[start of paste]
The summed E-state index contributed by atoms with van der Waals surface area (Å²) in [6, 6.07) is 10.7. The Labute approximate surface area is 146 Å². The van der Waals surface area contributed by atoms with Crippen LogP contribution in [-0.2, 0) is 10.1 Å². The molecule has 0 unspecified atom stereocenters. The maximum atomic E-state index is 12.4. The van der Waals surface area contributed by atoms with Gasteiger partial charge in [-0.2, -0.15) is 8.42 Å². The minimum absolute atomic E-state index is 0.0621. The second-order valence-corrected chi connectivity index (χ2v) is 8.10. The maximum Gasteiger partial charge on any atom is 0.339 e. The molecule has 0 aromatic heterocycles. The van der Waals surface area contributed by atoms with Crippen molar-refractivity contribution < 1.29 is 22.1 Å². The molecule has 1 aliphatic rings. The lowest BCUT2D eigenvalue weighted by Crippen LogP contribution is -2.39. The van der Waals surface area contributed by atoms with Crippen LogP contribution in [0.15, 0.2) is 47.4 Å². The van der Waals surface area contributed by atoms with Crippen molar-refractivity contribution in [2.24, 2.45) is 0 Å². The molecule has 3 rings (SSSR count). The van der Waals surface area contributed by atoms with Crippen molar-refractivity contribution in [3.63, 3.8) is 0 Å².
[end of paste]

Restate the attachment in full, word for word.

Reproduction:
The summed E-state index contributed by atoms with van der Waals surface area (Å²) in [6, 6.07) is 10.7. The Labute approximate surface area is 146 Å². The van der Waals surface area contributed by atoms with Crippen LogP contribution in [-0.2, 0) is 10.1 Å². The molecule has 0 unspecified atom stereocenters. The maximum atomic E-state index is 12.4. The van der Waals surface area contributed by atoms with Gasteiger partial charge in [-0.2, -0.15) is 8.42 Å². The minimum absolute atomic E-state index is 0.0621. The second-order valence-corrected chi connectivity index (χ2v) is 8.10. The maximum Gasteiger partial charge on any atom is 0.339 e. The molecule has 0 aromatic heterocycles. The van der Waals surface area contributed by atoms with Crippen molar-refractivity contribution < 1.29 is 22.1 Å². The molecule has 1 aliphatic rings. The lowest BCUT2D eigenvalue weighted by Crippen LogP contribution is -2.39. The van der Waals surface area contributed by atoms with Crippen LogP contribution in [0.15, 0.2) is 47.4 Å². The van der Waals surface area contributed by atoms with Crippen molar-refractivity contribution in [2.24, 2.45) is 0 Å². The molecule has 3 rings (SSSR count). The van der Waals surface area contributed by atoms with Crippen molar-refractivity contribution in [3.63, 3.8) is 0 Å².